Monitoring software uses different Windows timers to calculate the MHz. When overclocking the BCLK in Windows, these timers can get out of sync so the high performance timer might not be accurate. You can try running
Let it run for about 100 seconds and it should show both of your timers running at the exact same pace. If there is a problem, post your results.
You can change what source Windows uses for its high performance timer function. Open up a command window and enter this line.bcdedit /set useplatformclock true
You will need to reboot to get Windows to switch to a different timer.
If you want to go back to the original timer that Windows uses then open up a new command window and enter this.bcdedit /deletevalue useplatformclock
You won't hurt anything trying a different timer. The alternate timer is based on a chip that runs at a fixed frequency of exactly 14.31818 MHz. I prefer using this timer since it runs at the exact same speed even if you adjust the BCLK in Windows. The latest version of CPU-Z seems very accurate at calculating the BCLK. RealTemp is overdue for an update and Windows 8 is a work in progress.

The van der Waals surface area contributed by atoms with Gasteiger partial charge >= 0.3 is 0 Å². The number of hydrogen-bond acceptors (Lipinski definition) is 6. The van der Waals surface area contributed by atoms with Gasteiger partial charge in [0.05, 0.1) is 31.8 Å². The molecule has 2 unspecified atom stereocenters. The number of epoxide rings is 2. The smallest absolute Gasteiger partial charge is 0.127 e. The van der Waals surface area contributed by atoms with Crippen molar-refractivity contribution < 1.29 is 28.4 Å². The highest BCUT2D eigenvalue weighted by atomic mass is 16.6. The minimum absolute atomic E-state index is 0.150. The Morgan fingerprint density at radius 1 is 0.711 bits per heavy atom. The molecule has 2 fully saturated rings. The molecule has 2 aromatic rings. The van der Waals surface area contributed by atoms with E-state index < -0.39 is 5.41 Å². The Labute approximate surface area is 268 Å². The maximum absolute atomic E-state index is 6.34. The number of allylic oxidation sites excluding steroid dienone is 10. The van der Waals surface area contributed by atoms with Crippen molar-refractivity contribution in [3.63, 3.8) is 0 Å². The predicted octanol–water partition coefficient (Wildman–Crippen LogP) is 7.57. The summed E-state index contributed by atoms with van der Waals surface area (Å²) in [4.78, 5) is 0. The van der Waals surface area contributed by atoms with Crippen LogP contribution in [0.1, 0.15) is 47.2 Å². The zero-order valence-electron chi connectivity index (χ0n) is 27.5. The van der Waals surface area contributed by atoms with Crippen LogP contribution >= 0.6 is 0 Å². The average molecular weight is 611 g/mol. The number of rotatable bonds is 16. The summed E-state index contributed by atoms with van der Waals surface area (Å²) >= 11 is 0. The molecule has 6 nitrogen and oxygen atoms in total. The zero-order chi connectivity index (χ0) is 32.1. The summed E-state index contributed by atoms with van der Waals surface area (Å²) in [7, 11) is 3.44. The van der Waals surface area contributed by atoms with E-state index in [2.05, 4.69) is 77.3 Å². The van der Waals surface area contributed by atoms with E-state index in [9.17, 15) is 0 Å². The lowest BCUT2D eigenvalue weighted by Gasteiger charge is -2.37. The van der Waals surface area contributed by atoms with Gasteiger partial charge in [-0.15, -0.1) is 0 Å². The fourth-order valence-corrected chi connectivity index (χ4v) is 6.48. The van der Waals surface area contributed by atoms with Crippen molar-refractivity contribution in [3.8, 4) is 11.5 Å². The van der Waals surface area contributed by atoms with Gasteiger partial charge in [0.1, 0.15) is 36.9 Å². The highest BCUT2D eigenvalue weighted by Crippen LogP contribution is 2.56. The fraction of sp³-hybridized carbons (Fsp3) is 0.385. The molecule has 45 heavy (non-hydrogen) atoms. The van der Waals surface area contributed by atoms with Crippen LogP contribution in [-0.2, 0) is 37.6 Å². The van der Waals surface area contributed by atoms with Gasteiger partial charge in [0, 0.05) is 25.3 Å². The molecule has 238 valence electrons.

Edit: Here's a couple of examples of what WinTimerTest shows; first when your timers are broken and the second picture is after Windows was switched to the 14.31818 MHz timer.
http://img96.imageshack.us/img96/8417/timerfix.pngEdited by unclewebb - 12/1/13 at 2:12pm